Sugar research is showing that excess sugar can lead to belly fat and not the subcutaneous type of fat. That’s the kind that you can grab with your fingers. Sugar leads to visceral fat. That’s the kind that lies deep within the abdominal cavity and pads the spaces between our organs. This is the kind of fat that sets us up for all kinds of health issues such as heart disease, type 2 diabetes, and high blood pressure, to name a few.


The 1st week wasn’t easy. The cravings were strong but I knew for the sake of my health I had to push through and reset my body back to craving the healthy foods it normally does.

The best advice I can give is to jump right in and do it cold turkey. It does get easier. The benefits are totally worth it.

The weight loss, especially in the waist (belly area), was great. I mean really who doesn’t want to lose belly fat? Another huge bonus for me was that my complexion has never looked better. My acne wasn’t a problem anymore. My skin was smoother and more subtle. I had so much more energy, I wasn’t tired or lethargic (no more highs and lows/energy crashes). I had the energy to get a lot more done. Plus, I started sleeping better, so getting up in the mornings was a lot easier, which was a huge bonus.


There are a few things that seemed to help get me through.

White tea really helped me during the 1st couple of days as I experienced some headaches (signs of withdrawal). I also began drinking 2+ litres of chilled water daily to help keep me full and help to avoid cravings. Chromium supplements can help to regulate blood sugar and ease cravings and alleviate increased hunger.

Don’t forget to read your labels!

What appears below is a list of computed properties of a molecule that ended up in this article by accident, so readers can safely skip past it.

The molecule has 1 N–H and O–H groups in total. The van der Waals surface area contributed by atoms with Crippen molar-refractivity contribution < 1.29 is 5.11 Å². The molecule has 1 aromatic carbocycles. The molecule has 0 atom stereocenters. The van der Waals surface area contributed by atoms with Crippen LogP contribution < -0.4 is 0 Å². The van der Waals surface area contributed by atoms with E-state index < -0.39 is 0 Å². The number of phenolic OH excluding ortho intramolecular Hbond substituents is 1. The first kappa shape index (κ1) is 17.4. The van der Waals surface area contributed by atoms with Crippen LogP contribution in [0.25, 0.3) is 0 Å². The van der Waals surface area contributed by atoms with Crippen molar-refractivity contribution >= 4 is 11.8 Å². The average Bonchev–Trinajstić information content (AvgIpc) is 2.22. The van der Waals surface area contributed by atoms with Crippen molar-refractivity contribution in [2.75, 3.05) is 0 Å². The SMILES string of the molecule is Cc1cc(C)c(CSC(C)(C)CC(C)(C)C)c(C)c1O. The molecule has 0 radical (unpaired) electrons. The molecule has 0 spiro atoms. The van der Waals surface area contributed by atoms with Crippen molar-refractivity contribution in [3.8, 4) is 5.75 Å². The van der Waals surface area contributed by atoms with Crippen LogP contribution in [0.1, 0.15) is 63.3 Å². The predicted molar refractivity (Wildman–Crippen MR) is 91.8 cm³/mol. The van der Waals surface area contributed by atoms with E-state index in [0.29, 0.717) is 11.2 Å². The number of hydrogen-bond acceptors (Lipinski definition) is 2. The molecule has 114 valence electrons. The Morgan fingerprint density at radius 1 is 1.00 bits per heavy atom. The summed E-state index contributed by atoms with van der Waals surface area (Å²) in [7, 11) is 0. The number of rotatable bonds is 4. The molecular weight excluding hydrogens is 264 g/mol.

Sugar is in everything from baked goods to condiments even seemingly healthy foods have sugars. And, remember, whether it’s from a cane or a honey bee sugar is sugar and our bodies process it the same way and it is addictive not to mention everywhere.

Another tough part about doing this detox you will realize quickly how easy it is to get your hands on sugar. You’ll likely be surprised at all the places sugar is hidden. I mean, you can’t go into any store, gas station, or even laundry mat without finding vending machines most store counters and shelves laden with the stuff.

There are 56 names of sugar, so keep your eyes peeled and remember to read your labels. 

Go through your pantry’s and refrigerators too. The heart association says that a safe amount is 6 tsp’s for women that’s about 100 calories and 9 for men about 150 calories daily. Most people probably double this in a day and have no idea. Scary, right?

To help you calculate how much sugar you’re eating use this helpful calculation:

1 teaspoon of sugar is equal to 4 grams… So to figure out the number of calories product from sugar multiply the amount of sugar in grams by 4. To figure out how many teaspoons are in a product divide that number by 4.

Sugar detox
I urge everyone to do this and see how much better they feel without all the added sugars.

The Fit Method